One difficulty with the communication of the results of the MOT model is that concise pie or bar charts (Fig. 1) do not represent uncertainties in input data, which can be substantial. Users of the MOT model can conduct a simple uncertainty analysis based on specifying plausible ranges for key input variables. Then, a large number of parameter combinations from the specified plausibility bounds are independently and uniformly sampled and outputs are calculated for each combination of parameters. During this process, the prevalence of HIV infection in the total population is maintained by adjusting the size of the low-risk group and the prevalence in that group. While this method gives some notion of how uncertainty in input data could affect the model outputs, it does not take into account systematic bias or correlated errors between model inputs. The results can also vary substantially depending on the plausible ranges specified by the user and the use of plausibility ranges for model parameter values does not take account of the intrinsic uncertainty caused by the simplified model structure. In addition, use of the low-risk group as a “catch-all” for maintaining internal consistency neglects the fact that countries with good surveillance of HIV infection in the general population may have more robust data on the low-risk group than on less surveyed, high-risk groups.
Nevertheless, even simple demonstration of how uncertainties in certain model inputs translate into uncertainties in outputs is helpful. Representation of uncertainty is a strength and an important consideration in decision-making. If recommendations do not change when uncertainty is taken into account, decision-makers can have more confidence in the use of the model results. However, if the implications are more ambiguous, decisions about resource allocation based on the model results should reflect this and priority should be given to improving knowledge about parameters that contribute most to uncertainty. Box 1 lists questions that should be considered when conducting an MOT analysis and interpreting the model results. Responses to these questions can help in forming a cautious, nuanced analysis of the model results that will ultimately strengthen its contribution to decision-making.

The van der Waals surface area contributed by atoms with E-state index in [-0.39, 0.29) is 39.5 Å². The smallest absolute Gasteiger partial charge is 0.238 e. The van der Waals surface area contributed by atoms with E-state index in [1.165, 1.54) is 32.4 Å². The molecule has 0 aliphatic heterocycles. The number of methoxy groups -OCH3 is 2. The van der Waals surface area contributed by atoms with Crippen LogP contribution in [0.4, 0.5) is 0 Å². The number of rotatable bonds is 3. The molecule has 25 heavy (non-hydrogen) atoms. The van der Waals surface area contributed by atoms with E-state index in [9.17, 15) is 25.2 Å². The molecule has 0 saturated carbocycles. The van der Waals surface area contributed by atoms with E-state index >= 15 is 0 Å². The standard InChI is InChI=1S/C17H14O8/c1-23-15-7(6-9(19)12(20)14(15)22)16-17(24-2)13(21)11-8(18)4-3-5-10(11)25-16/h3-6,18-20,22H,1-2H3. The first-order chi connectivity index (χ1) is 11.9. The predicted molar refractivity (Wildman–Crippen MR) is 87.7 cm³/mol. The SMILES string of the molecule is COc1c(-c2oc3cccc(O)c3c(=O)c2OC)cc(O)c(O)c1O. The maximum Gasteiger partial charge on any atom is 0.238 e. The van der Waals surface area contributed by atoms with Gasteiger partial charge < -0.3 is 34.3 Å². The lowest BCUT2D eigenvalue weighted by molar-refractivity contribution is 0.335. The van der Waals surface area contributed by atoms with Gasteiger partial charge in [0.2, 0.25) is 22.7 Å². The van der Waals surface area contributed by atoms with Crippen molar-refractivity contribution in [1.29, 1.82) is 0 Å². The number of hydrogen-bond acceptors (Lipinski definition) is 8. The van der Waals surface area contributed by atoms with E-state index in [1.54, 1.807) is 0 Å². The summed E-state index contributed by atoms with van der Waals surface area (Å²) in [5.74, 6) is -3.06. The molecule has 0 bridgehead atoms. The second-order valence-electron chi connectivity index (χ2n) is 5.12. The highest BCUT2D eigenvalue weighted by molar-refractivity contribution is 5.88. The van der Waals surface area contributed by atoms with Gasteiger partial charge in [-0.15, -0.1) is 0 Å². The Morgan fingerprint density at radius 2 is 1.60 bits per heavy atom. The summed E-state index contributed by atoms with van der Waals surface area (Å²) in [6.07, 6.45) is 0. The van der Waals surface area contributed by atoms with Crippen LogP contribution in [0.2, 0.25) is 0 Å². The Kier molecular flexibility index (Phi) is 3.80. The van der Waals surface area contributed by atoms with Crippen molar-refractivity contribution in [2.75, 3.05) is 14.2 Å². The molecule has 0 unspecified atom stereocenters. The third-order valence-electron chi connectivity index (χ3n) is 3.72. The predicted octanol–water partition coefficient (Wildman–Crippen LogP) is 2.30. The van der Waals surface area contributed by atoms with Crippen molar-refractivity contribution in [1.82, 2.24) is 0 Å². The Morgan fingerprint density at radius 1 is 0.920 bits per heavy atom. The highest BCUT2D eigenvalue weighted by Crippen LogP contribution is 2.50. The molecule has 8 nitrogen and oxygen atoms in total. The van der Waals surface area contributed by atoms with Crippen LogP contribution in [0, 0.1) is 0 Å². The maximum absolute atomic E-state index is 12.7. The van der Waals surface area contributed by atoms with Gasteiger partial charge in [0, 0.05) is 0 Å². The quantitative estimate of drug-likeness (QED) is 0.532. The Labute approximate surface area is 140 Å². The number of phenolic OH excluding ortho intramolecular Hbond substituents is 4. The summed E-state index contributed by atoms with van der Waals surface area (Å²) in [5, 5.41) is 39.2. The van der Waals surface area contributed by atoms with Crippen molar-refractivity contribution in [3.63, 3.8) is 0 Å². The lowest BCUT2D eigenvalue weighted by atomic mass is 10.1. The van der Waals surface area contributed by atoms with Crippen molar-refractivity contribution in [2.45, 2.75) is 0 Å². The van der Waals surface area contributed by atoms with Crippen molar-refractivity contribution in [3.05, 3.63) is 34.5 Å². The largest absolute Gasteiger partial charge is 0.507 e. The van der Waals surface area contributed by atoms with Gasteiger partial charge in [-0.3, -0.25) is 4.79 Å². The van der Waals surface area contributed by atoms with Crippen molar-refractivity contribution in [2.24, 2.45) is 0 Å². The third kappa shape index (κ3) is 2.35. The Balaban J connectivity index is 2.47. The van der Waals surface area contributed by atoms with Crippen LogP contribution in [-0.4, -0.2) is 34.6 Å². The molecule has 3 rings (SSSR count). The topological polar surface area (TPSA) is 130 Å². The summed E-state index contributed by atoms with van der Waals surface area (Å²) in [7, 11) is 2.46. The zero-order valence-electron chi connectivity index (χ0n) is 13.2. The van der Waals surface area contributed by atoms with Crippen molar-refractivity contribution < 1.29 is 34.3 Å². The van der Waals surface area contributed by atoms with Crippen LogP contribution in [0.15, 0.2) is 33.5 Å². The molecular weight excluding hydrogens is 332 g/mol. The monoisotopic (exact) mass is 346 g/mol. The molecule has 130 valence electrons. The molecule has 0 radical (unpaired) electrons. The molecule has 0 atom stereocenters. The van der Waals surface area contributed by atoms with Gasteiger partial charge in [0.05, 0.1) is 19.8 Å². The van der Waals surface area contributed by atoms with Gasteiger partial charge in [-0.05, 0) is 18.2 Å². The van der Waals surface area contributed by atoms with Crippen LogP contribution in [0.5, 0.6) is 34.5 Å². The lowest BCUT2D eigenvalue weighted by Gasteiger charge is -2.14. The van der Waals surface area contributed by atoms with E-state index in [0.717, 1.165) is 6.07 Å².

Box 1. Questions to ask when conducting a modes of transmission analysis and interpreting the results of the modes of transmission model
- How complete is and what is the quality of the data available for model inputs and model validation?
- How robust are data on the size of population subgroups, particularly subgroups that may be stigmatized?
- Could the size of key population subgroups at an increased risk of HIV infection be underestimated or overestimated?
- Could risk behaviour (e.g. number of sexual partners or sex acts) or protective behaviour (e.g. use of clean needles or condoms) be underestimated or overestimated?
- Could the number of new infections in a high-risk group or the low-risk group be underestimated or overestimated as a result of the way the model represents these groups?
- Is it possible to have a substantial contribution of new infections from outside the borders of the geographical region or outside the age group under study that are not captured?
- Are the model results consistent with other epidemiological information?
- Are the uncertainties in model inputs and the limitations of the model structure fully reflected in the communication of the results?
- How should estimates of the distribution of new infections in the short term be used?
The way forward
Mathematical modelling can be used to inform health policy and focus decision-making on key issues, for example, in the design and allocation of resources for HIV prevention programmes. However, translating model outputs into policy decisions should be done carefully and within the local context. In addition, the results need to be interpreted considering the underlying structure of the model, the sensitivity of outputs to variations in model parameters and the potential deficiencies in data quality or availability. Recently, UNAIDS developed a toolkit to help countries assess the availability, completeness and quality of the epidemiological data before application of the MOT model.
Box 2 contains a list of recommendations for improving the use of the MOT model. Viewing the modelling exercise as a process rather than an endpoint and using it as a tool to identify key data needs and to understand which aspects of the data or the model structure affect results will ensure more constructive use of the model. This will enable those advising policy-makers on the basis of modelling to help distinguish between decisions that can be recommended robustly and decisions on which the model is unable to provide clear guidance. A way to increase confidence in the model findings is to test whether the model can be corroborated with other independent data or epidemiological information.